HHS Issues Draft Strategy to Reduce Burden of Health IT
“Usable, interoperable health IT was one of the first elements of the vision I laid out earlier this year for transforming our health system into one that pays for value,” HHS Secretary Alex Azar said. “With the significant growth in EHRs comes frustration caused, in many cases, by regulatory and administrative requirements stacked on top of one another."
The U.S. Department of Health and Human Services (HHS) issued a draft strategy Wednesday designed to help reduce the administrative and regulatory burden the use of health information technology such as electronic health records (EHRs) places on clinicians.
The HHS Office of the National Coordinator for Health Information Technology (ONC) and the Centers for Medicare & Medicaid Services (CMS) partnered on the draft Strategy on Reducing Burden Relating to the Use of Health IT and EHRs, which was required in the 21st Century Cures Act.
The draft strategy reflects the input and feedback the two organizations received from stakeholders expressing concerns that the burdens of EHR negatively affect the end user and the patient care experience. It includes recommendations that will allow clinicians to provide effective patient care with a renewed sense of satisfaction for themselves and those being treated.
“Usable, interoperable health IT was one of the first elements of the vision I laid out earlier this year for transforming our health system into one that pays for value,” HHS Secretary Alex Azar said. “With the significant growth in EHRs comes frustration caused, in many cases, by regulatory and administrative requirements stacked on top of one another. Addressing the challenge of health IT burden and making EHRs useful for patients and providers, as the solutions in this draft report aim to do, will help pave the way for value-based transformation.”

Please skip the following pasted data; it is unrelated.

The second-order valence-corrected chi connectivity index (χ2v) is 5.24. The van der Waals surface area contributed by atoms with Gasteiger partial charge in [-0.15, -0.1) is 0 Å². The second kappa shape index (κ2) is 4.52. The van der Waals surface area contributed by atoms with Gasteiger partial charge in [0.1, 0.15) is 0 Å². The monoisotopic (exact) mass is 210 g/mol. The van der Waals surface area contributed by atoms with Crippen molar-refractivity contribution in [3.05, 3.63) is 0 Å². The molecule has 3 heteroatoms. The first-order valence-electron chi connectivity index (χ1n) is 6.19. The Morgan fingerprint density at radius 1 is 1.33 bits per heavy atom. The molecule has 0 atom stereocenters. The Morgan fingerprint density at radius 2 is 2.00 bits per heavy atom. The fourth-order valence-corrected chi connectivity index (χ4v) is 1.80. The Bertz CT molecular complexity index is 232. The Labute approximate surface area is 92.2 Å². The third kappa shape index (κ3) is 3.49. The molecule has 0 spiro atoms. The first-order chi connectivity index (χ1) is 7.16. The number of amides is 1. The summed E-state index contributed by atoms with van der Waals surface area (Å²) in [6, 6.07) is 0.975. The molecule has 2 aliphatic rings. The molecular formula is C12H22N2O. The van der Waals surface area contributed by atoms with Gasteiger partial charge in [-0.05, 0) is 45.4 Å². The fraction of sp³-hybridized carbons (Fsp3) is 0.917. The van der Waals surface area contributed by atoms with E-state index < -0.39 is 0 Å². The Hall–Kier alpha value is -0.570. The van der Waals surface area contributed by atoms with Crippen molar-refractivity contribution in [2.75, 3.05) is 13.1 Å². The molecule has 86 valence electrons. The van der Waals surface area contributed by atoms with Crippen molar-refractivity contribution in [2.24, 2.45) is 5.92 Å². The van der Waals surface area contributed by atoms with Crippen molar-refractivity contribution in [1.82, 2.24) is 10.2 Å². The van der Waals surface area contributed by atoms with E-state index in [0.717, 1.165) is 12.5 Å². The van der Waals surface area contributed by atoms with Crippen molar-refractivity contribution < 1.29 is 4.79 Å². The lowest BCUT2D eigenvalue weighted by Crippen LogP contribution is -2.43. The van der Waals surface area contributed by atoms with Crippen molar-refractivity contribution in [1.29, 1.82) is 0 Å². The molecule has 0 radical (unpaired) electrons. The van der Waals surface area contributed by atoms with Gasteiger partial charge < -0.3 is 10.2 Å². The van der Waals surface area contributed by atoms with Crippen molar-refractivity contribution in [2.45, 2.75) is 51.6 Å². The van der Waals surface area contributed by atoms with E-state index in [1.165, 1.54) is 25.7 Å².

Feedback to ONC and CMS indicated that when EHR is used, clinicians have to rely on checkboxes, templates, cut-and-paste functions, and other workarounds that impede the intended benefits of EHR use. Clinicians have said that spending more time on EHR data entry leads them less time to interact with patients and that required documentation guidelines have led to “note bloat” that makes it more difficult to find relevant patient information.
“Information technology has automated processes in every industry except health care, where the introduction of EHRs resulted in additional burden on clinicians,” said Don Rucker, national coordinator for health information technology. “Health IT tools need to be intuitive and functional so that clinicians can focus on their patients and not documentation. This draft strategy identifies ways the government and private sector can alleviate burden. I look forward to input from the public to improve this strategy.”
Based on the feedback received by ONC and CMS, the draft strategy outlines the three following goals designed to reduce the burden of EHR use on clinicians:
- Reduce the effort and time required to record health information in EHRs for clinicians;
- Reduce the effort and time required to meet regulatory reporting requirements for clinicians, hospitals, and health care organizations; and
- Improve the functionality and intuitiveness (ease of use) of EHRs.
The public comment period on the draft ends Monday, Jan. 28, 2019, at 11:59:59 p.m. ET.
“All of us share the responsibility to improve how we treat the nation’s patients, and we now have the opportunity to work together to find solutions to reduce burden associated with the use of EHRs so clinicians can spend more time with their patients,” Rucker said.